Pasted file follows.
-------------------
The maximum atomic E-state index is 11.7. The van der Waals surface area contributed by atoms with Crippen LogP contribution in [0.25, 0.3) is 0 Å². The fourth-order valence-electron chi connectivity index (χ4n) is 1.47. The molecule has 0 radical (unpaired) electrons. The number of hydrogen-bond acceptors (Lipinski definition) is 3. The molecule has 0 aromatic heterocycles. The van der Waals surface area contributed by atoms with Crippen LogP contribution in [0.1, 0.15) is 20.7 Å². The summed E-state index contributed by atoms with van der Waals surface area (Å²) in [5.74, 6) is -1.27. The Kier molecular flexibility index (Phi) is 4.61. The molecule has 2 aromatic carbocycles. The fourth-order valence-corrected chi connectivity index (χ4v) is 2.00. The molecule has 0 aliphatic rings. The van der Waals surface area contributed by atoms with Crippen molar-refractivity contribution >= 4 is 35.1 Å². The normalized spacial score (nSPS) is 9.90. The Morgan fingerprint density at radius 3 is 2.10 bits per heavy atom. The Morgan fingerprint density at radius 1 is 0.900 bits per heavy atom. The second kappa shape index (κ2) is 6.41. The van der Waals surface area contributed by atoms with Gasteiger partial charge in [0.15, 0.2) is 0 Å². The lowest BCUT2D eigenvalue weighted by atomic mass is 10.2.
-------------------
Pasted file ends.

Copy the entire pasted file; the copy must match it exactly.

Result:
The maximum atomic E-state index is 11.7. The van der Waals surface area contributed by atoms with Crippen LogP contribution in [0.25, 0.3) is 0 Å². The fourth-order valence-electron chi connectivity index (χ4n) is 1.47. The molecule has 0 radical (unpaired) electrons. The number of hydrogen-bond acceptors (Lipinski definition) is 3. The molecule has 0 aromatic heterocycles. The van der Waals surface area contributed by atoms with Crippen LogP contribution in [0.1, 0.15) is 20.7 Å². The summed E-state index contributed by atoms with van der Waals surface area (Å²) in [5.74, 6) is -1.27. The Kier molecular flexibility index (Phi) is 4.61. The molecule has 2 aromatic carbocycles. The fourth-order valence-corrected chi connectivity index (χ4v) is 2.00. The molecule has 0 aliphatic rings. The van der Waals surface area contributed by atoms with Crippen molar-refractivity contribution >= 4 is 35.1 Å². The normalized spacial score (nSPS) is 9.90. The Morgan fingerprint density at radius 3 is 2.10 bits per heavy atom. The Morgan fingerprint density at radius 1 is 0.900 bits per heavy atom. The second kappa shape index (κ2) is 6.41. The van der Waals surface area contributed by atoms with Gasteiger partial charge in [0.15, 0.2) is 0 Å². The lowest BCUT2D eigenvalue weighted by atomic mass is 10.2.